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General cross-coupling reactions with adaptive dynamic homogeneous catalysis


Cross-coupling reactions are among the most important transformations in modern organic synthesis1,2,3. Although the range of reported (het)aryl halides and nucleophile coupling partners is very large considering various protocols, the reaction conditions vary considerably between compound classes, necessitating renewed case-by-case optimization of the reaction conditions4. Here we introduce adaptive dynamic homogeneous catalysis (AD-HoC) with nickel under visible-light-driven redox reaction conditions for general C(sp2)–(hetero)atom coupling reactions. The self-adjustive nature of the catalytic system allowed the simple classification of dozens of various classes of nucleophiles in cross-coupling reactions. This is synthetically demonstrated in nine different bond-forming reactions (in this case, C(sp2)–S, Se, N, P, B, O, C(sp3, sp2, sp), Si, Cl) with hundreds of synthetic examples under predictable reaction conditions. The catalytic reaction centre(s) and conditions differ from one another by the added nucleophile, or if required, a commercially available inexpensive amine base.

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Fig. 1: General classification of frequently used nucleophiles (according to the required additive) for cross-coupling reactions with AD-HoC using nickel under visible-light-driven redox reaction conditions.
Fig. 2: The nucleophile scope in C(sp2)–Br cross-coupling reactions.
Fig. 3: Installation of valuable functional groups onto (het)arenes using either simple nucleophiles or anions as practical surrogates.
Fig. 4: Functionalization of bio-relevant molecules either as nucleophiles or electrophiles, synthesis of drugs, drug and pesticide intermediates, and examples of two-step (either sequential or one pot) synthetic transformations.

Data availability

The data supporting the findings of this study are available within the paper and its Supplementary Information and upon request from the corresponding authors.


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I.G. thanks R. Mandal for encouragement for this project. We thank R. Hoheisel for the CV measurements and A. N. Fakhrutdinov for NMR spectra checking. This project received funding from the Deutsche Forschungsgemeinschaft (TRR 325 – 444632635) and the Russian Science Foundation (RSF projects 21-13-00193, 22-13-00247). N.S. thanks Bayhost for a PhD stipend. T.A.K. thanks the Deutsche Bundesstiftung Umwelt (DBU) for a PhD scholarship. J.D. gratefully acknowledges Elitenetzwerk Bayern ‘IDK Chemical Catalysis with photonic or electric energy input’ for financial support.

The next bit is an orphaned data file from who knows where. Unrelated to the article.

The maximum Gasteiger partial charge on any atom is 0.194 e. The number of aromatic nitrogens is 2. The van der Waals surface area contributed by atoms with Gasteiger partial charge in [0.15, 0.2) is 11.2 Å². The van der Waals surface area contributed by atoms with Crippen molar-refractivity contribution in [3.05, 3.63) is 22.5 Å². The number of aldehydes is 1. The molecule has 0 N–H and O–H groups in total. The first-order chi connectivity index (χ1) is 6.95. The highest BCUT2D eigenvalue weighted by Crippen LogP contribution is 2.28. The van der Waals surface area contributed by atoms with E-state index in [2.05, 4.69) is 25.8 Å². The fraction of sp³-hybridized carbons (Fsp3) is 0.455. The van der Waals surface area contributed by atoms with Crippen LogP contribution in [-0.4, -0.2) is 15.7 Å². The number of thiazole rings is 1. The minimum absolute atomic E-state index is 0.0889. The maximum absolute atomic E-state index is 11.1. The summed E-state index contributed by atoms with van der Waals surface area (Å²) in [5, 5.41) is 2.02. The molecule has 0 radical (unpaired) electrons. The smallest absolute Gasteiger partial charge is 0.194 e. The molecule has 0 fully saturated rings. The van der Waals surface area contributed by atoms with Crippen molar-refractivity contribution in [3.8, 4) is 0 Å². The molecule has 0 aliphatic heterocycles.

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Authors and Affiliations



I.G. and B.K. conceived the project. I.G. designed experiments with valuable and critical inputs from N.S. and B.K. I.G., N.S., T.A.K., J.D. and M.N. performed experiments and analysed the results. J.V.B. performed mass spectrometric experiments. J.V.B., N.S. and V.P.A. analysed the mass spectrometry results. V.P.A. contributed to the mechanistic concept description. I.G. and B.K. prepared the paper with input from all authors.

Corresponding authors

Correspondence to Indrajit Ghosh or Burkhard König.

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Extended data figures and tables

Extended Data Fig. 1 Additional electrophiles and nucleophiles scope in C(sp2)–Br cross–coupling reactions.

Isolated yields are reported unless noted otherwise. aFor an all-inclusive-examples figure see section 4 in the Supplementary Information. bThe compounds were isolated as their respective oxides.

Extended Data Fig. 2 Additional examples of cross–coupling reactions with amino acids and drugs as nucleophiles and drugs as electrophiles.

Isolated yields are reported unless noted otherwise. aFor an all-inclusive-examples figure see section 4 in the Supplementary Information.

Extended Data Fig. 3 Additional examples of cross–coupling reactions for the synthesis of drug and pesticide intermediates (electrophile and nucleophile scopes are demonstrated).

Isolated yields are reported unless noted otherwise. aFor an all-inclusive-examples figure see section 4 in the Supplementary Information.

Extended Data Fig. 4 Additional examples of cross–coupling reactions for two-step transformations– either in tandem or one-pot.

Isolated yields are reported unless noted otherwise. For compound 270, the formation of the desired product was confirmed by GC and GC–MS analysis with an authentic sample, and no attempts were made for the purification of the desired product. The synthesis of 277 can directly be performed with 4CzIPN. aFor an all-inclusive-examples figure see section 4 in the Supplementary Information.

Supplementary information

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Ghosh, I., Shlapakov, N., Karl, T.A. et al. General cross-coupling reactions with adaptive dynamic homogeneous catalysis. Nature 619, 87–93 (2023).

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